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Claytonia virginica (Eastern Spring Beauty) Portulacaceae
Claytonia virginica is a delicate wildflower native to every county in Illinois. Commonly known as “Eastern Spring beauty,” this attractive wildflower certainly lives up to its name. To sight Claytonia virginica’s distinctive pink stripes in open woodlands signifies that spring has arrived and the woodlands are filled with diverse wildflowers.
Leaf | Stalk: Claytonia vriginica grows perennially through a system of underground roots. One tactic for identifying Spring beauty in nature would involve digging up the roots. However, for those interested in a less aggressive approach simply looking at the plant’s leaves and stalk suffices as a good place to start. Spring beauty rises to about 3-6”tall, consisting of a stem with opposite cauline leaves and some basal leaves. The stem is light green to slightly reddish and glabrous (smooth). Both genre of leaves are linear or linear-lanceolate, glabrous, smooth along the margins and slightly fleshy. The leaves are about 2-5” long with variable widths. The stem terminates in a raceme of flowers.
Flower | Seeds: A Spring Beauty flower in full-bloom can be distinguished by its five pink-striped petals, two green sepals, five stamens wearing pink anthers and one pistil with a tripartite style. To fully experience the organs, an observer of the flower would be wise to arrive in the afternoon on a warm, sunny day. During cloudy weather or at night, the flowers close their petals and nod downward to conserve energy. Nonetheless, Spring beauty opens back up in the sun and gives off a pleasant floral scent to attract pollinators. The distinctive pink veins located on every 8mm petal also act as nectar guides for pollinators. Thus when its blooming period arrives from mid- to late spring, Spring Beauty begins its process of reseeding and spreading into rather loose colonies of plants. The pollinator transports seeds from one flower to another. Each fertile flower produces an ovoid capsule containing several seeds; this capsule is enclosed by two persistent sepals.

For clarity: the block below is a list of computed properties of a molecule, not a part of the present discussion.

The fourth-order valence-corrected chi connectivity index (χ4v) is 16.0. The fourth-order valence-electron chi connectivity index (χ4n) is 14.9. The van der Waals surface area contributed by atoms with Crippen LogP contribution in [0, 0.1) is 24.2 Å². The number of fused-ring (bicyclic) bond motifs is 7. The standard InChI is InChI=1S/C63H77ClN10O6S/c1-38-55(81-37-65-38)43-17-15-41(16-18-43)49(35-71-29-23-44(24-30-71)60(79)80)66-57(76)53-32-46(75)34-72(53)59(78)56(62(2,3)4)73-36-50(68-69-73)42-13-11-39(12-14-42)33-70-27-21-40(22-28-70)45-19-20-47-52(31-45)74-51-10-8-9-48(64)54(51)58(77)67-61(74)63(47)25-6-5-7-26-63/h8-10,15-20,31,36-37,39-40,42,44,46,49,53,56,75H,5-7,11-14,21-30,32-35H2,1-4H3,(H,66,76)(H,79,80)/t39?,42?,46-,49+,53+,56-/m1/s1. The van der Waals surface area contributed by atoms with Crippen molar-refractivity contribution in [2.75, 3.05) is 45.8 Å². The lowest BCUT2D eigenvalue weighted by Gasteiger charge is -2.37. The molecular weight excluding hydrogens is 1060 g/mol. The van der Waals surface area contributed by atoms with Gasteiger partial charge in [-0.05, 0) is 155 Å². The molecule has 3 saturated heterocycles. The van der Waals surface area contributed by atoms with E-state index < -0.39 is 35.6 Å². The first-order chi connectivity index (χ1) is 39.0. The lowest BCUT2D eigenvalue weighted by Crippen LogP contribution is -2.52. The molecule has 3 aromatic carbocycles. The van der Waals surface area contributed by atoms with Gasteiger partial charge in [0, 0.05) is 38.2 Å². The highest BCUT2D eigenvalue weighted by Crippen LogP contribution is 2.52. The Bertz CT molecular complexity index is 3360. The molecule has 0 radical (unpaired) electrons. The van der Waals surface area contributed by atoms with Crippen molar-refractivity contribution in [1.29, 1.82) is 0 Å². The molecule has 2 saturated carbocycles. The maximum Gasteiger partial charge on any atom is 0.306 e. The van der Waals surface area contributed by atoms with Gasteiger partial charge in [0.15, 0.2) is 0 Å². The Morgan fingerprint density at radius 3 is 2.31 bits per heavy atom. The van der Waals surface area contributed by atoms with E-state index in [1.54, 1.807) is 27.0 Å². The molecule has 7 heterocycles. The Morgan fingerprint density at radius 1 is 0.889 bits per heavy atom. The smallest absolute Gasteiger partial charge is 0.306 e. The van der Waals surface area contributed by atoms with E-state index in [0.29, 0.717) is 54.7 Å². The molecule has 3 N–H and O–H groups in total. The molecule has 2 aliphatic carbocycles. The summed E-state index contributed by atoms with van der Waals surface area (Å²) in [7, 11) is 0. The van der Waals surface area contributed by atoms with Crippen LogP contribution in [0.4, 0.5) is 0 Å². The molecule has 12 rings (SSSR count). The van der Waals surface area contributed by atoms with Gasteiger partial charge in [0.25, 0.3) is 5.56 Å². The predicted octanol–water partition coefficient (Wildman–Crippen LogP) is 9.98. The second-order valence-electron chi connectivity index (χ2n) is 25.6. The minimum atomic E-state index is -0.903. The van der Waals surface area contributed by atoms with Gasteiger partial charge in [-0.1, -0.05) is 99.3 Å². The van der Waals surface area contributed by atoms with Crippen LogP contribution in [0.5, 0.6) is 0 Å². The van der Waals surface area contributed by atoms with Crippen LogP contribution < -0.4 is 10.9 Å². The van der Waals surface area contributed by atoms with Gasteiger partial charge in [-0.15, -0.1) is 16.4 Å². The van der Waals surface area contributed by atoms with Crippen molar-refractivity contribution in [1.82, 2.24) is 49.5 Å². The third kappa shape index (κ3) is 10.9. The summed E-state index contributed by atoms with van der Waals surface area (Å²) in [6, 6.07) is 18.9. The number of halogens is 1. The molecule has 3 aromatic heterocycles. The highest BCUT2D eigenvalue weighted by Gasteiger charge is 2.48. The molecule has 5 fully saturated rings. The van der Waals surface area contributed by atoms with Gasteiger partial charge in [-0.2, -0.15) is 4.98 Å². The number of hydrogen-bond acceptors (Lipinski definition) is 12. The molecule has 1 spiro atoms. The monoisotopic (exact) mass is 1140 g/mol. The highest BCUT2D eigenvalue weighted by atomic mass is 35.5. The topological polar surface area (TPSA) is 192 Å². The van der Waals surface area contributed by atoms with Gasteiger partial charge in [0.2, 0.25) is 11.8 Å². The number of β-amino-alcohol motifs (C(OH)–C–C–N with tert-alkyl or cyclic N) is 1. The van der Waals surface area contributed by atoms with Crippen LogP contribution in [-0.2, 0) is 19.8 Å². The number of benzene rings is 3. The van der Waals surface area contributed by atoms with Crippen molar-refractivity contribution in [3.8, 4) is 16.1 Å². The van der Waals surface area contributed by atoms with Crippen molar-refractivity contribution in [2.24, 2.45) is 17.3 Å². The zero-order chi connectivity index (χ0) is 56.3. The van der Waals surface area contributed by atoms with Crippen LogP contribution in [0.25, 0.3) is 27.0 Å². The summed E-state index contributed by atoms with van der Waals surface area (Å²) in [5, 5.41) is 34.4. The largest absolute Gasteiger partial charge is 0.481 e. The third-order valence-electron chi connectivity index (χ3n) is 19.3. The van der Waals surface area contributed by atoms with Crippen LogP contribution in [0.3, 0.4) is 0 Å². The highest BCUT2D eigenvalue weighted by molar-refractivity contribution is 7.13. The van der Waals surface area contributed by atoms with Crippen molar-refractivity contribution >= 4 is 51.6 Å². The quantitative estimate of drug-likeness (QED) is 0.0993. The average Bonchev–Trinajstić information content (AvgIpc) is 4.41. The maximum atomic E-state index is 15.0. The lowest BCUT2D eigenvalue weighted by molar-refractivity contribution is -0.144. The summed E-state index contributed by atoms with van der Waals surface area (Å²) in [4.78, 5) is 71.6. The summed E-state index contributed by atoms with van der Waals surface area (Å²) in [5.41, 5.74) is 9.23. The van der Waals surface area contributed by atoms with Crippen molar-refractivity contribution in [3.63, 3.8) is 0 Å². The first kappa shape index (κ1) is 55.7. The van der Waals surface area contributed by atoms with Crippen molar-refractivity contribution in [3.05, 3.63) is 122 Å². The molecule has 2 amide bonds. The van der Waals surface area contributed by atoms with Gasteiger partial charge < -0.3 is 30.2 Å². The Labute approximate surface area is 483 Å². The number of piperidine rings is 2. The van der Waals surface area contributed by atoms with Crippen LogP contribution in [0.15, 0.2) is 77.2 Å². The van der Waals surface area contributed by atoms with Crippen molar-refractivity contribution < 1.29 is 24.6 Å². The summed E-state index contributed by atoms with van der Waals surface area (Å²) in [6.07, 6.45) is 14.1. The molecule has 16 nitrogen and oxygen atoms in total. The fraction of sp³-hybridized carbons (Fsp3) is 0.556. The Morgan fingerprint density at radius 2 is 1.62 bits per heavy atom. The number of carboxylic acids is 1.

Frequent Pollinators: Andrenid bees, honey bees, bumblebees as well as many species of flies.
Claytonia virginica is a common wildflower that occurs in every county of Illinois. (see Distribution Map)
In 1995, Swink and Wilhelm developed the original formula for assessing how probable a plant species is likely to occur in a landscape relatively unaltered from it’s pre-settlement condition. A “C score” of 0 indicates that the plant can adapt to a wide range of habitat whereas a “C of 10” indicates that the plant grows only in an undegraded natural community. In Illinois, Spring beauty has a very low coefficient of conservatism or (C=2). Habitats include moist to dry deciduous woodlands, savannas, thinly wooded bluffs, city parks etc. Preferably, Spring Beauty grows in a habitat that ranges from moist to slightly dry conditions. Claytonia virginica thrives in rich loamy soil with abundant organic matter and dappled sunlight.
Importance to the ecosystem
Claytonia virginica plays a noble role in its natural ecosystem. In order to effectively reseed, Spring beauty subjects itself primarily as a source of food. As mentioned before, insects such as bees and flies frequently visit the flowers seeking nectar and pollen. Small rodents dig up and eat the corms or a system of roots that grow like potato tubers. And as for the foliage, it occasionally becomes a food source for White-Tailed Deer. Spring Beauty acts as a sign that spring has arrived and the woods are filled with diverse wildflowers. An absence of spring beauty from woodlands indicates that the habitat has been subjected to severe degradation due to human exploitation in many cases.
Relationship with other species
Non- human: In order to disperse its seed, Spring beauty coexists a source of nutrition for insects, rodents, deer etc.
Human: Claytonia virginica has had an extensive historical relationship with humans. The genus is distributed throughout North America and Australiasia making it accessible for anyone from Native American tribal people to modern scientists to gardeners. Spring beauty experienced its claim to fame when humans first recognized it as a viable food-source. Both the Iroquois and Algonquin dined on the boiled or roasted tubers because they made for a good source of snacking and taste just like potatoes. Today, collecting wild Spring beauty is controversial, due to issues of conservation but they can be purchased at nurseries that grow their plants on-site instead of in the wild. Spring beauty has also entered the lab of many scientists who are interested in the plant’s inconsistent number of chromosomes. Scientists don’t fully understand why Spring beauty has chromosomes that vary from one plant to the next whereas almost every other species requires fixed chromosomes.
Pest: No known pests specific to Spring beauty.
- Spring beauties are members of the Portulaceae family, a relatively small group of 20 genera and 600 species of herbs and shrubs.
- Spring beauty corms were dug up and eaten by Native American children who called them underground “candy.”
- During the California gold rush when fresh fruits and vegetables were hard to find, miners would eat the nutritious and tasty plant to keep them from contracting scurvy. Spring beauty (Claytonia perfoliata) became known as miner’s lettuce.